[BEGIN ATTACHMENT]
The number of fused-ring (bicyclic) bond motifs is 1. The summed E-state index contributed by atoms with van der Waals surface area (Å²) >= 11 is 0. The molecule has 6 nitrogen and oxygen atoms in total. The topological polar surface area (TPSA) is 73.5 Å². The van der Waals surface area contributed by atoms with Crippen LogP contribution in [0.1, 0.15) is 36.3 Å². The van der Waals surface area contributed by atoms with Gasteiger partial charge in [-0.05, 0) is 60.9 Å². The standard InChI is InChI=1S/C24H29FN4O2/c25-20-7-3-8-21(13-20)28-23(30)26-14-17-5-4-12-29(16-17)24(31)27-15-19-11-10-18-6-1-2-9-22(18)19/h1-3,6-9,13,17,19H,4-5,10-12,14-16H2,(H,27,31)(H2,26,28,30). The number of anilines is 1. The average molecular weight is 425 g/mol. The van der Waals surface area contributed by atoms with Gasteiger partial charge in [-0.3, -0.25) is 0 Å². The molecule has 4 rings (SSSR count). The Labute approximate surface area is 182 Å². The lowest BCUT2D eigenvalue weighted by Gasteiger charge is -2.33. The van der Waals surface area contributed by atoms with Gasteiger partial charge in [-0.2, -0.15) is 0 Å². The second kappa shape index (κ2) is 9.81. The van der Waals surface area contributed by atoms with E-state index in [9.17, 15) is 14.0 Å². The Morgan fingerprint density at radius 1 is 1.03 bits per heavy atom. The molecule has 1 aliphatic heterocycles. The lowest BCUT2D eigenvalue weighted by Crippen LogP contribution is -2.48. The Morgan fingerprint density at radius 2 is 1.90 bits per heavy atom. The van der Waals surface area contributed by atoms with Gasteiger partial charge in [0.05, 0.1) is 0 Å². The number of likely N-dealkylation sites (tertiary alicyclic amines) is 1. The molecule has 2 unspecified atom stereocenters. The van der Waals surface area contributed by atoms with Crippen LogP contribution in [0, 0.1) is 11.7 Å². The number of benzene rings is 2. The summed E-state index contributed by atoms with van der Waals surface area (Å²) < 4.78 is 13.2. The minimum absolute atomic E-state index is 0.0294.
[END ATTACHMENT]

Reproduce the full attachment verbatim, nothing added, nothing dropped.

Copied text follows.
The number of fused-ring (bicyclic) bond motifs is 1. The summed E-state index contributed by atoms with van der Waals surface area (Å²) >= 11 is 0. The molecule has 6 nitrogen and oxygen atoms in total. The topological polar surface area (TPSA) is 73.5 Å². The van der Waals surface area contributed by atoms with Crippen LogP contribution in [0.1, 0.15) is 36.3 Å². The van der Waals surface area contributed by atoms with Gasteiger partial charge in [-0.05, 0) is 60.9 Å². The standard InChI is InChI=1S/C24H29FN4O2/c25-20-7-3-8-21(13-20)28-23(30)26-14-17-5-4-12-29(16-17)24(31)27-15-19-11-10-18-6-1-2-9-22(18)19/h1-3,6-9,13,17,19H,4-5,10-12,14-16H2,(H,27,31)(H2,26,28,30). The number of anilines is 1. The average molecular weight is 425 g/mol. The van der Waals surface area contributed by atoms with Gasteiger partial charge in [-0.3, -0.25) is 0 Å². The molecule has 4 rings (SSSR count). The Labute approximate surface area is 182 Å². The lowest BCUT2D eigenvalue weighted by Gasteiger charge is -2.33. The van der Waals surface area contributed by atoms with Gasteiger partial charge in [-0.2, -0.15) is 0 Å². The second kappa shape index (κ2) is 9.81. The van der Waals surface area contributed by atoms with E-state index in [9.17, 15) is 14.0 Å². The Morgan fingerprint density at radius 1 is 1.03 bits per heavy atom. The molecule has 1 aliphatic heterocycles. The lowest BCUT2D eigenvalue weighted by Crippen LogP contribution is -2.48. The Morgan fingerprint density at radius 2 is 1.90 bits per heavy atom. The van der Waals surface area contributed by atoms with Gasteiger partial charge in [0.05, 0.1) is 0 Å². The number of likely N-dealkylation sites (tertiary alicyclic amines) is 1. The molecule has 2 unspecified atom stereocenters. The van der Waals surface area contributed by atoms with Crippen LogP contribution in [0, 0.1) is 11.7 Å². The number of benzene rings is 2. The summed E-state index contributed by atoms with van der Waals surface area (Å²) < 4.78 is 13.2. The minimum absolute atomic E-state index is 0.0294.